Any Jew who occupies any part of historic Palestine is a zionist. Zionism will not be conquered until former zionists exercise their right of return OUT of Palestine. I dont buy this distinction of non zionist vs left zionist. Both you and Larry are not part of the solution as is

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    6. Fay

      Saeed, thank you for your honesty. This is the most convincing response to Dimi’s position.

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    7. max

      Dimi, you’re probably not a disciple of E. Said, or else you wouldn’t talk for Zionists and certainly not for Arab Palestinians.
      As Saeed tells you, your Jewish hair-splitting reasoning is good for Jews. As far as he’s concerned, Anti- non- and Zionists all should move to Minsk.
      In fact, he’s the best advocate for Jewish extreme right wingers.
      Isn’t it great, being able to debate with yourself and ignore your adversaries’ voice?

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    8. Dimi Reider

      Gee, thank goodness we have ethnic-cleanser Saeed Hotary (calling himself after a suicide bomber, no less) to represent all Palestinians and confirm our stereotypes 🙂
      RichardNYC – Let’s go with your line of reasoning for a minute. No Israel = No Israel = what then?

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    9. As a fellow Jew has already said once: “you are a scoundrel Dimi Reider”

      I used to identify as a non-Zionist too once. I still do sometimes. But I’ve come to see what such a moniker hides.

      You say that the anti-Zionists wish to have a Democratic state called Palestine where the rights of the Jews will “obviously” be maintained. HA! how sly you are to slip that fear back in.

      Any state that will succeed the current Zionist GoI will HAVE to rely on the institutions we already have. These are Israeli institutions, Jewish institutions. These institutions may not be Jewish by name but they are made of Jewish people and will stay such for at least a generation. I’m talking of the army, and the courts of justice, and the bureaucrats of the treasury, municipalities etc.

      So even if we do finally get to have a democratic state here – which one may call Palestine or keep calling Israel or rename it The Democratic Republic of Uganda – it will be under Jewish control simply by virtue of all positions of power being in the hands of Israeli Jews at this point in time.

      Even if we do get a democratic constitution tomorrow, we will not see an overhaul of the bureaucratic syndicates that rule this country. These will stay in predominantly Jewish hands for at least the next generation.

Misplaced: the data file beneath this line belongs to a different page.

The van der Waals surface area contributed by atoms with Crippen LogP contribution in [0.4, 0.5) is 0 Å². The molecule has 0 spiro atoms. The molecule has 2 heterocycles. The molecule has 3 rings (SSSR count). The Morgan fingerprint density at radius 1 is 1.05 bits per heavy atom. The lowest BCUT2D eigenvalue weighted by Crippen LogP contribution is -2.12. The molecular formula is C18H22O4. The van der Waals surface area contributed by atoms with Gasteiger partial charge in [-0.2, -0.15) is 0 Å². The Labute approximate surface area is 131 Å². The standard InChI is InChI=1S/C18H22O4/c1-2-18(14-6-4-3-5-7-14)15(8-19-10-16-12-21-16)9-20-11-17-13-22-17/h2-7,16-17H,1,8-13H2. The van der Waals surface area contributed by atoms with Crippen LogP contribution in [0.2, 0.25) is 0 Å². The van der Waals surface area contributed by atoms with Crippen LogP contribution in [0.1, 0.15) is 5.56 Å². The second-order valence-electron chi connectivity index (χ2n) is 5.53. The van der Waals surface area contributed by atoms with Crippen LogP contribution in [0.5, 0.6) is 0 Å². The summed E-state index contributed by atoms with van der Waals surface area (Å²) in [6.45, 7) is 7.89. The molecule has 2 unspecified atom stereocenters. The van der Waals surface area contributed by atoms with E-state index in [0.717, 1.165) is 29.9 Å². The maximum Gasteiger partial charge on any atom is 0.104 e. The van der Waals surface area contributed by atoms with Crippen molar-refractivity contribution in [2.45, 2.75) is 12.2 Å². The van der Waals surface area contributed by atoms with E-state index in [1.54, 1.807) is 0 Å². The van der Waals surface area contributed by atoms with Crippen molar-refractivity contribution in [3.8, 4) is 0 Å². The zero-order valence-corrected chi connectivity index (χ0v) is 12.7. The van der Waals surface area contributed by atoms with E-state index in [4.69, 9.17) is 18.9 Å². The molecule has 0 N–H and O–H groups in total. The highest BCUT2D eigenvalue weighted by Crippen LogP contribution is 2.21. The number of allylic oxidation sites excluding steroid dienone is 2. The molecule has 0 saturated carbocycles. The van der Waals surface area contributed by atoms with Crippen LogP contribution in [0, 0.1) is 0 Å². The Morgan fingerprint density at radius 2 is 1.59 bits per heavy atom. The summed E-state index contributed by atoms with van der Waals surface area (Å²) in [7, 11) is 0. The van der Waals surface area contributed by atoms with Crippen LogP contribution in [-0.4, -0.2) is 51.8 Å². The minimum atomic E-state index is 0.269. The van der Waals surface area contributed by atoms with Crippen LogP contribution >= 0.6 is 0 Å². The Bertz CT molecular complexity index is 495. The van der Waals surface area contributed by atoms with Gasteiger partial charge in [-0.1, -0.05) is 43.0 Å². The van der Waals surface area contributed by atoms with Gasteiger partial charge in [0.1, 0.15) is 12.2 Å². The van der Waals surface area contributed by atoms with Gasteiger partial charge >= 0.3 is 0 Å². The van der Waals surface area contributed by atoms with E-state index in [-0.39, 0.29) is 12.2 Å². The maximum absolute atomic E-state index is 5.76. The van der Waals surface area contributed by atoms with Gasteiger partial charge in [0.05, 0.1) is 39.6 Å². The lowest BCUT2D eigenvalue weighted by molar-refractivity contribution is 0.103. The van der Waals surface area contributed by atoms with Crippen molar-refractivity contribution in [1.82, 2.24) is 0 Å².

A democratic Israel (or Palestine) will OBVIOUSLY preserve the rights of the Jews. In all likelihood it will also preserve most of the privileges of the Jews. And you know it.

      Reply to Comment
    10. louis

      A great piece by Dimi, thanks. For more on this issue see my article from Zeek: http://zeek.forward.com/articles/116709/

      Excerpt – This is not a Post/Anti-Zionist editorial. It belongs to no school of thought, nor to the post, progressive, radical, reactionary or settlement-entrenched Zionisms either. Rather, this article begs to be extricated from the discursive trap in which we remain entangled. It is a call for a new Past Zionist discourse. It seems that Zionism, as a word, ideology, theology or movement has emerged as the new battlefield between those who would claim to be better Zionists: the settlers and their supporters, and those who say that a “Zionist is not a settler” and that “we” need to end the Occupation to save ourselves. In the meantime, ultra-right nationalism thrives in Israel’s political system, the domestic human rights movement is under attack, settlement and occupation are ever more engrained as Israel’s civil religion, and Palestinian families are cleared out of East Jerusalem to make way for privileged “Zionists,” the settlers.

      This is not a criticism of those who would anchor their worldview or politics in Zionism. Rather it questions the wisdom and efficacy of such an investment, when what we really need is to focus on democracy, human rights and social justice. Perhaps, at a later point, Zionism can find its place in the discussion, and Judaism can work its way back into democracy. But for now, democracy must be the first priority because that is what is being molested at this time.

      Reply to Comment
    11. Fay

      Dimi I do not believe and did not imply that Saeed represents all Palestinians and resent your besmirching me as you did. The fact remains that he made the comment and by attacking us for our reaction to it you conveniently sidestep the issue.

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    12. Dimi Reider